By Baker Owens –
Three days after the Senate sponsor of the casino gambling bill, Brandon Beach (R- 21 Alpharetta), declared his bill dead, Rep. Ron Stephens (R- 164 Savannah) has a casino bill that will make an appearance in front of the House Regulated Industries Committee today.
Today also happens to be Crossover Day, meaning that in order for the bill to pass this session, it must make it out of committee and then head to the floor of the house for a vote before the end of the day. After last year’s push past midnight on the last day of the session, “end of the day” may be open to interpretation.
HB 158 is similar to the senate bill. It would authorize the licensing of up to two destination resorts and create a Georgia Gaming Commission. The Gaming Commission would consist of five members, three of whom would be appointed by the governor, one by the Lieutenant Governor and one by the Speaker of the House.
The bill has some bipartisanship to it – Reps. Calvin Smyre (D- 135 Columbus), Stacey Evans (D- 42 Smyrna) and Michele Henson (D- 86 Stone Mountain) are all co-sponsors – something rather rare in Georgia these days.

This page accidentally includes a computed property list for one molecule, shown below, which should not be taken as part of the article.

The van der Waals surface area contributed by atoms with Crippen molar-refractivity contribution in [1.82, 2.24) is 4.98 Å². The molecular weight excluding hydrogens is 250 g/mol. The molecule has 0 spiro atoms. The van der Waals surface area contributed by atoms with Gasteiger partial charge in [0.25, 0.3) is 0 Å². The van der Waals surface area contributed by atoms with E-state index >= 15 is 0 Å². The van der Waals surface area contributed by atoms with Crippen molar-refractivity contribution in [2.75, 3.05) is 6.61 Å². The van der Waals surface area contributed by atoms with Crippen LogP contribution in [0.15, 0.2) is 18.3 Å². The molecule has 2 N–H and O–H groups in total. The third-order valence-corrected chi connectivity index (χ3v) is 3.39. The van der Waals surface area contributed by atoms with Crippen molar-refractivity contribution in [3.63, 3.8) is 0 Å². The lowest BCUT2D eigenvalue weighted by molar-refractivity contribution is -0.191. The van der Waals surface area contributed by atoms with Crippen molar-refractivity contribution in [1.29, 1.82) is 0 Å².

Among the groups opposing the current legislation is the Georgia Arts and Culture Venues Coalition. This group announced its formation just last week as the senate measure seemed to be picking up speed. According to their website, the group “is not taking a stand in support or opposition to casinos. Our members oppose the legislation’s criteria for casino gaming resorts to construct entertainment venues.” Their main problem with the destination resorts legislation is the ability of casinos to build performing arts facilities with the capacity to seat thousands and “rather than facing off on a level playing field, casinos are able to box out existing venues by paying far above market rates for top acts. They use these events as loss leaders to bring in customers – and then make their profits on gambling.”
The casino industry has been putting some big money into the Georgia legislature in recent years and not just the senate. Rep. Howard Maxwell (R- 17 Dallas) is the Chairman of the Regulated Industries Committee and a co-sponsor of the bill and he has received $6,000 in campaign contributions from three different casino companies – $3,000 from MGM Resorts in Las Vegas, $2,000 from Boyd Gaming Corp, also in Las Vegas, and $1,000 from Elite Casino Resorts in Riverside, Iowa. Brett Harrell (R- 106 Snellville) received $1,500 from MGM and $500 from Elite Casino Resorts.
Proponents of the bill point to the extra tax revenue that would be created and the opportunity to buffer some programs that are growing short of funding, including the popular Hope Scholarship. Beach’s bill would have directed at least two-thirds of funding to Hope. This bill similarly directs 70% of revenue towards the scholarship with the other 30% going to the Georgia Student Finance Commission for needs based scholarships.